Joe Biden is President of the United States, Donald Trump has retreated to his golf resort in Florida, John F. Kennedy Jr. is still dead and the QAnon community is in shambles, after the core promises of the hoax fell apart on a Storm-free morning in Washington, D.C. on Wednesday.
Now one of the conspiracy theory’s suspected founders, Ron Watkins, is urging believers to go back to their lives and accept the reality of a Biden presidency, after fanning the flames of the far-right hoax for over three years.
“We gave it our all. Now we need to keep our chins up and go back to our lives as best we are able,” Watkins wrote on Telegram under his online pseudonym, CodeMonkeyz, at 12:36 p.m. on Wednesday.
“We have a new president sworn in and it is our responsibility as citizens to respect the Constitution regardless of whether or not we agree with the specifics or details regarding officials who are sworn in.”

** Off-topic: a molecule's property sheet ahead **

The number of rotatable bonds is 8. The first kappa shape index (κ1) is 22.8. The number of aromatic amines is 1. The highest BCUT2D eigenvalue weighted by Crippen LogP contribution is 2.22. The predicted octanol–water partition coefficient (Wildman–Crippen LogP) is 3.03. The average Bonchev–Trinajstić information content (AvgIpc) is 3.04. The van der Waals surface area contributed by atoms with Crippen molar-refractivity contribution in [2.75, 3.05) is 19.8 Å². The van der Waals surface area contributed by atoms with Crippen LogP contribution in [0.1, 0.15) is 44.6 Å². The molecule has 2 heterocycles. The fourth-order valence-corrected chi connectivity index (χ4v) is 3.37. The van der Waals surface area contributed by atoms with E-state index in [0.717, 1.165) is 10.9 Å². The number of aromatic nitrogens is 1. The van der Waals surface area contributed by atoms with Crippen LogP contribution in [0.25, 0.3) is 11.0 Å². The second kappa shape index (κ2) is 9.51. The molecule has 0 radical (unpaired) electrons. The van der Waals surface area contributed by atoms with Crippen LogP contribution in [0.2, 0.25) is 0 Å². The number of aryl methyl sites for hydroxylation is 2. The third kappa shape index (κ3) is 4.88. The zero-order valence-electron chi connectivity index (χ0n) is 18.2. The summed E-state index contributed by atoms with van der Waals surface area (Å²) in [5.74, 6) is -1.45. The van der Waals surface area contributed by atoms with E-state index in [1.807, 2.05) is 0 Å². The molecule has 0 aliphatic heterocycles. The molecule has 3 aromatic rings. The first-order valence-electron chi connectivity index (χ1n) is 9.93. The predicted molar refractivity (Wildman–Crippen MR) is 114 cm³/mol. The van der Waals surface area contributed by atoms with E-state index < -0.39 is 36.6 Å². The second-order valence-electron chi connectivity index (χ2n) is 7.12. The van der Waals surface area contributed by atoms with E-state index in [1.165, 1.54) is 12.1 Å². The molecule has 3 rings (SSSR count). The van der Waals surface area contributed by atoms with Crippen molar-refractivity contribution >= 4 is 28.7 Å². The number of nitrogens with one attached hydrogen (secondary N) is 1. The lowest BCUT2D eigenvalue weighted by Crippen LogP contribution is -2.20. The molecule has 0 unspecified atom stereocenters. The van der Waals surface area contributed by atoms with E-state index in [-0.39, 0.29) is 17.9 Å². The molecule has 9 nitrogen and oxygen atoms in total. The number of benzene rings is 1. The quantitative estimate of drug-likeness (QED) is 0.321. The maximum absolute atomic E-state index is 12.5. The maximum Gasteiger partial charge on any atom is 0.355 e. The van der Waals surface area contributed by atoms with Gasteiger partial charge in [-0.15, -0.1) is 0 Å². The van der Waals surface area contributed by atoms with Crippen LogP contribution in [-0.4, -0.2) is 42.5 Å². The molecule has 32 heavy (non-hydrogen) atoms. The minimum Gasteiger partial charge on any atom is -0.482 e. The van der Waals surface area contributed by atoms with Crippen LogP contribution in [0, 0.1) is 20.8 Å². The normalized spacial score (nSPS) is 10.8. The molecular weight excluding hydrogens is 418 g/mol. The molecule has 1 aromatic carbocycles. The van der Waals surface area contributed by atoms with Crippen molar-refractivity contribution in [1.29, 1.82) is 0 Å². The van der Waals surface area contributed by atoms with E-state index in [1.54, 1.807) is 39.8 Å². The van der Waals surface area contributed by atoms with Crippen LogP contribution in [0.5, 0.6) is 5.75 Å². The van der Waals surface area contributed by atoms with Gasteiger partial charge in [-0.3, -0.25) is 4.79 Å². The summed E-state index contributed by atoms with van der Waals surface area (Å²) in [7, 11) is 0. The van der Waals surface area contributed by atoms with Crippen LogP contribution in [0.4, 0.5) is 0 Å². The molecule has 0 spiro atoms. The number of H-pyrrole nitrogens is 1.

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Watkins and his father, Jim, run the fringe message board 8kun (formerly 8chan), where a user named “Q” has posted cryptic messages to inspire the QAnon hoax since October 2017. Some reports have suggested that they actually run the Q account, though they have not confirmed those claims.
QAnon sprang out of an earlier conspiracy theory known as Pizzagate, which falsely claimed that Democrats were running a child sex-trafficking ring out of the basement of a D.C. pizza joint. A man stormed into the restaurant with a gun based on the hoax in 2016, but both the children and the basement were imaginary.
Some have compared QAnon to an augmented reality game, in which players are rewarded for performing complex mental gymnastics and piecing together disparate clues from the real world and other conspiracies. This clue-gathering activity has turned QAnon into a sprawling mega-hoax, which can lure in new followers through misinformation about everything from vaccines to Jeffrey Epstein‘s death to lizard people.
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QAnon believers claim that a high-ranking government agent, codenamed Q, was working with Trump to do God’s work within the U.S government. Q promised that Trump would root out a deep-state cabal of cannibalistic pedophiles (i.e. Democrats, journalists and Hollywood elite) for a day known as the Great Awakening, when the villains would be punished and Trump would be inaugurated for a second term.